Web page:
这周我在我的播客推荐newsletter The Pod Luck Club里推荐了这期Inside China制作的这期关于日本核废水排放的节目。推荐链接：Ep 1149 Chinas fear and loathing for Fukushima: science versus social media | Inside China
The Pod Luck Club的订阅者碧玉用openAI 开源的语音转文字的AI 模型 Whisper，将这期播客转换成了文字，再用ChatGPT做了中文翻译，并且进行了整理。
China’s fear and loathing for Fukushima: science versus social media | Inside China
You're listening to a podcast from the South China Morning Post. Hello and welcome to the Inside China Podcast. My name is Jared Watt. I'm the specialist digital editor for the South China Morning Post here in Hong Kong. And in this special episode, we're going to plunge into the stormy waters surrounding the release of treated water into the ocean off the coast of the Fukushima nuclear power plant in Japan.
大家好，欢迎收听《南华早报》的Inside China Podcast，我是Jared Watt。作为南华早报的专业数字编辑，我在香港工作。在这一特别的节目中，我们将深入探讨在日本福岛核电站沿海向大海释放经过处理的水的争议。
Now just in case you weren't around 12 years ago when this story started, the Fukushima nuclear plant on the east coast of Japan was the scene of this century's worst nuclear plant disaster. It happened when an earthquake triggered a massive tsunami which swept in and destroyed the power supply and cooling systems, causing three nuclear reactors and their fuel to melt and spew out large amounts of radiation. What remains inside those reactors is 880 tonnes of fatally radioactive nuclear fuel cooled down by constant circulation of water. The water used to cool those melting nuclear reactors is collected and treated with some of it recirculated and then the rest stored in tanks.
Now we found this out in October of 2018 when the plant's operator Tokyo Electric Power Company, otherwise known as TEPCO, apologised to the Japanese government for previously insisting all radioactive materials had been removed from the site.
Fast forward and here we are now. It's been 12 years of storing water from the dam to reactor core in huge tanks at the Fukushima power plant. An estimated 1,000 huge steel tanks containing 1.3 million tonnes of water, which is the equivalent of about 500 Olympic-sized swimming pools. In July this year the Japanese government and TEPCO announced the water must be released to make way for the power plant's decommissioning and to prevent any accidental leaks of insufficiently treated water.
Now the process is to take 30 years, essentially trickling out this water slowly from a pipe on the seabed of the Pacific Ocean off the coast of Fukushima while testing it every step of the way to ensure it stays within safety limits of radioactivity.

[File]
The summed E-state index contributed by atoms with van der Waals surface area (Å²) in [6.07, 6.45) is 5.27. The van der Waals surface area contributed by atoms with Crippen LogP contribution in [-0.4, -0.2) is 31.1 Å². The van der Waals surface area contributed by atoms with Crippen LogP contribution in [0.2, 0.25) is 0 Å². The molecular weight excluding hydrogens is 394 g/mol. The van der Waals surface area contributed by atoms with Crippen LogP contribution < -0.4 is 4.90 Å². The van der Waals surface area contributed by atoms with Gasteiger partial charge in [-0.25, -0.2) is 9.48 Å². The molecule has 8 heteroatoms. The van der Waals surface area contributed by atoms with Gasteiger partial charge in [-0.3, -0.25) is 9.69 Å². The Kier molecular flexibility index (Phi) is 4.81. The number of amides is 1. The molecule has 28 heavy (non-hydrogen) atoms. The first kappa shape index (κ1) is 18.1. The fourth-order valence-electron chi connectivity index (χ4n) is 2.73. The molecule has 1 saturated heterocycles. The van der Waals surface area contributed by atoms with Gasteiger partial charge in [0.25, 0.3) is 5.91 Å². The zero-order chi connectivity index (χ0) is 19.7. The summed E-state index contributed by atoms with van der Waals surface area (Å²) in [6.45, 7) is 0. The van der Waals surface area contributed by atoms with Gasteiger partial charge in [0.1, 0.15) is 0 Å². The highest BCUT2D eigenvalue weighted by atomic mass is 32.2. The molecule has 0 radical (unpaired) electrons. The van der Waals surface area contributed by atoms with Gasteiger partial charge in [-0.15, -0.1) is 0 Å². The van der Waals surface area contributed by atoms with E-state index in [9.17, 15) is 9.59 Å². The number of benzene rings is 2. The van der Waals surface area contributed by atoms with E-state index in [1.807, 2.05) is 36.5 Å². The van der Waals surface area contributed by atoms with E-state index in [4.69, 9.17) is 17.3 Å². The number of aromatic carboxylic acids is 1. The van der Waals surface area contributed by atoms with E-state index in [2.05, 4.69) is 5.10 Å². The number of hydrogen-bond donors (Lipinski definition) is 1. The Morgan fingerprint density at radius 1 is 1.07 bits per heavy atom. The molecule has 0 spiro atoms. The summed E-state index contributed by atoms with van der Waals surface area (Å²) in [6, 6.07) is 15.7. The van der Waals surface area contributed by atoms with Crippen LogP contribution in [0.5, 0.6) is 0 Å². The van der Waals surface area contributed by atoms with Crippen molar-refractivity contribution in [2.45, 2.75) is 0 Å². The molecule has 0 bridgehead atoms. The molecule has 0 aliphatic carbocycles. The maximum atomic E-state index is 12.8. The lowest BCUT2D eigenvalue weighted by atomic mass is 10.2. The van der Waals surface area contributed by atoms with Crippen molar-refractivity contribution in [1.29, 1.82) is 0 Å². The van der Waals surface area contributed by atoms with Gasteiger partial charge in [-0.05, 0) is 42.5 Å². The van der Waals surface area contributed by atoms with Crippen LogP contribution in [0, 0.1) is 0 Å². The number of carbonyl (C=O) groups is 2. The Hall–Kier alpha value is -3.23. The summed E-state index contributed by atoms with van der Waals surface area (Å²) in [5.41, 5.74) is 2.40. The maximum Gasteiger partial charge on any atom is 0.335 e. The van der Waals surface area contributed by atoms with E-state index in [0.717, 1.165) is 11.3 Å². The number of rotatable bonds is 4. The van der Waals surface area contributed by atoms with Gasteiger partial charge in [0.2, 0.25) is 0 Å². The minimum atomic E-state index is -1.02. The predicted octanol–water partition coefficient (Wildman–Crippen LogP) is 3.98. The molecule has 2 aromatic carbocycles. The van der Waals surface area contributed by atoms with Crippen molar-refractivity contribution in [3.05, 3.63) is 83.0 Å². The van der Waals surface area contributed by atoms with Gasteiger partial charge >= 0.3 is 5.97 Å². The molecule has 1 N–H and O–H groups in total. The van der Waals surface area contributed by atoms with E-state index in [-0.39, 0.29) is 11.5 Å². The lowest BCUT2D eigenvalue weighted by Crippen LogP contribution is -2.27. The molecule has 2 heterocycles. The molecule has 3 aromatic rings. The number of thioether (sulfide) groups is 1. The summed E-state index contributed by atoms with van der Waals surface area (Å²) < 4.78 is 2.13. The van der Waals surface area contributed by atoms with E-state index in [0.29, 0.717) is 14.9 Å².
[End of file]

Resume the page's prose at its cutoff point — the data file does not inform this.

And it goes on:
Controversy Surrounding Release of Fukushima Water
Now in July the International Atomic Energy Association, the nuclear watchdog for the United Nations, signed off on that plan after a two-year review. The South Korean government made its own study and announced the water release meets international standards and respected the IAEA assessment. The US Food and Drug Administration removed its last import restrictions on Japanese food in 2021. And last month the EU agreed to remove all its restrictions on Japanese food imports that were imposed after the disaster in 2011, but not here in Hong Kong and not in mainland China.
On Tuesday last week Hong Kong's leader John Lee announced to all who would listen that he was immediately banning all imports of Japanese seafood, even though the pumping of the water was to start Thursday. His bans targeted 10 prefectures in Japan, including Nagano, which is a landlocked prefecture some 330km to the southwest of Fukushima. Then on Thursday came this statement from China's Ministry of Foreign Affairs. The ocean is the common property of all humanity. To forcibly start the ocean discharge is an extremely selfish and irresponsible act in disregard of the global public interest. By dumping the water into the ocean, Japan is spreading the risks to the rest of the world and passing an open wound onto the future generations of humanity. By doing so, Japan has turned itself into a saboteur of the ecological system and polluter of the global marine environment. By the way, what's great about the website for the Ministry of Foreign Affairs for the People's Republic of China is its archive of statements and press releases. This is a statement from two weeks ago on the 12th of August.
45 years ago, China and Japan concluded the Treaty of Peace and Friendship between China and Japan. The treaty codifies the commitment of China and Japan to peace, friendship and cooperation, and establishes the everlasting principles and direction for bilateral interaction that proved to be as relevant as ever. In the past 45 years, China-Japan relations have come a long way, bringing tangible benefits to the two peoples and contributing to the prosperity and stability of the region and beyond. If, as Harold Wilson once said, a week is a long time in politics, then two weeks is an eternity in geopolitics.